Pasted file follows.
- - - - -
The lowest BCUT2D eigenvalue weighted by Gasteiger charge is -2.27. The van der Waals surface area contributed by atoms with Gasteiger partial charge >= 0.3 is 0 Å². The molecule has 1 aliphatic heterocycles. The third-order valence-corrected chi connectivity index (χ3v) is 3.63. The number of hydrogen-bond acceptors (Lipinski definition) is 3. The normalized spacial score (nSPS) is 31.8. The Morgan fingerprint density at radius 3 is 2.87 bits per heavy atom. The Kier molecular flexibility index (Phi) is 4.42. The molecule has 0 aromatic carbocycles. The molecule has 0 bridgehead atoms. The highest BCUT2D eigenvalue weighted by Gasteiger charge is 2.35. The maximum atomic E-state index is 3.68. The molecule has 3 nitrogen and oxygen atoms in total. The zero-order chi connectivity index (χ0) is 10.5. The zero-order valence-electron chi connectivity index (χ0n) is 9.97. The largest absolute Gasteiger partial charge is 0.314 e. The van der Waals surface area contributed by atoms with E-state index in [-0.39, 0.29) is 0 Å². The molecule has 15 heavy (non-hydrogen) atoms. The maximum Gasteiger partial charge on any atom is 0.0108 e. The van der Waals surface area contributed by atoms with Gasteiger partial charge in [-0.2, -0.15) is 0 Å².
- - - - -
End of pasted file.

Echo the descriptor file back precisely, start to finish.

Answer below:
The lowest BCUT2D eigenvalue weighted by Gasteiger charge is -2.27. The van der Waals surface area contributed by atoms with Gasteiger partial charge >= 0.3 is 0 Å². The molecule has 1 aliphatic heterocycles. The third-order valence-corrected chi connectivity index (χ3v) is 3.63. The number of hydrogen-bond acceptors (Lipinski definition) is 3. The normalized spacial score (nSPS) is 31.8. The Morgan fingerprint density at radius 3 is 2.87 bits per heavy atom. The Kier molecular flexibility index (Phi) is 4.42. The molecule has 0 aromatic carbocycles. The molecule has 0 bridgehead atoms. The highest BCUT2D eigenvalue weighted by Gasteiger charge is 2.35. The maximum atomic E-state index is 3.68. The molecule has 3 nitrogen and oxygen atoms in total. The zero-order chi connectivity index (χ0) is 10.5. The zero-order valence-electron chi connectivity index (χ0n) is 9.97. The largest absolute Gasteiger partial charge is 0.314 e. The van der Waals surface area contributed by atoms with E-state index in [-0.39, 0.29) is 0 Å². The molecule has 15 heavy (non-hydrogen) atoms. The maximum Gasteiger partial charge on any atom is 0.0108 e. The van der Waals surface area contributed by atoms with Gasteiger partial charge in [-0.2, -0.15) is 0 Å².